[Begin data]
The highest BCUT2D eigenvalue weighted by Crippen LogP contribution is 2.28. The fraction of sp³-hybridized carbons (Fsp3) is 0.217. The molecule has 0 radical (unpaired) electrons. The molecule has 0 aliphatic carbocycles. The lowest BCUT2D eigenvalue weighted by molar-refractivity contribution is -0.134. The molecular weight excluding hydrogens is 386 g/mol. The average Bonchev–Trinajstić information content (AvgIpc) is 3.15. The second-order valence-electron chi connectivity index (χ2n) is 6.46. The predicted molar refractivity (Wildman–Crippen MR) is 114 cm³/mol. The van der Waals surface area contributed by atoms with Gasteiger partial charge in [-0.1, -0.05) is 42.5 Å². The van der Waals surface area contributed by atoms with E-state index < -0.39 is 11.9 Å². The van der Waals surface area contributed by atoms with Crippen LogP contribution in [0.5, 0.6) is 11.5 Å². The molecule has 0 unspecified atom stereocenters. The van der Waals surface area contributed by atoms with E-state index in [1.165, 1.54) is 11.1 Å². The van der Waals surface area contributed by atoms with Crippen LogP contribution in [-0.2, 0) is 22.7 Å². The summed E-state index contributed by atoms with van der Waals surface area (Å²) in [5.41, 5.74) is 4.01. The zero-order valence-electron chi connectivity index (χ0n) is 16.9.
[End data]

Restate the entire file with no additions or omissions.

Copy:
The highest BCUT2D eigenvalue weighted by Crippen LogP contribution is 2.28. The fraction of sp³-hybridized carbons (Fsp3) is 0.217. The molecule has 0 radical (unpaired) electrons. The molecule has 0 aliphatic carbocycles. The lowest BCUT2D eigenvalue weighted by molar-refractivity contribution is -0.134. The molecular weight excluding hydrogens is 386 g/mol. The average Bonchev–Trinajstić information content (AvgIpc) is 3.15. The second-order valence-electron chi connectivity index (χ2n) is 6.46. The predicted molar refractivity (Wildman–Crippen MR) is 114 cm³/mol. The van der Waals surface area contributed by atoms with Gasteiger partial charge in [-0.1, -0.05) is 42.5 Å². The van der Waals surface area contributed by atoms with E-state index < -0.39 is 11.9 Å². The van der Waals surface area contributed by atoms with Crippen LogP contribution in [0.5, 0.6) is 11.5 Å². The molecule has 0 unspecified atom stereocenters. The van der Waals surface area contributed by atoms with E-state index in [1.165, 1.54) is 11.1 Å². The van der Waals surface area contributed by atoms with Crippen LogP contribution in [-0.2, 0) is 22.7 Å². The summed E-state index contributed by atoms with van der Waals surface area (Å²) in [5.41, 5.74) is 4.01. The zero-order valence-electron chi connectivity index (χ0n) is 16.9.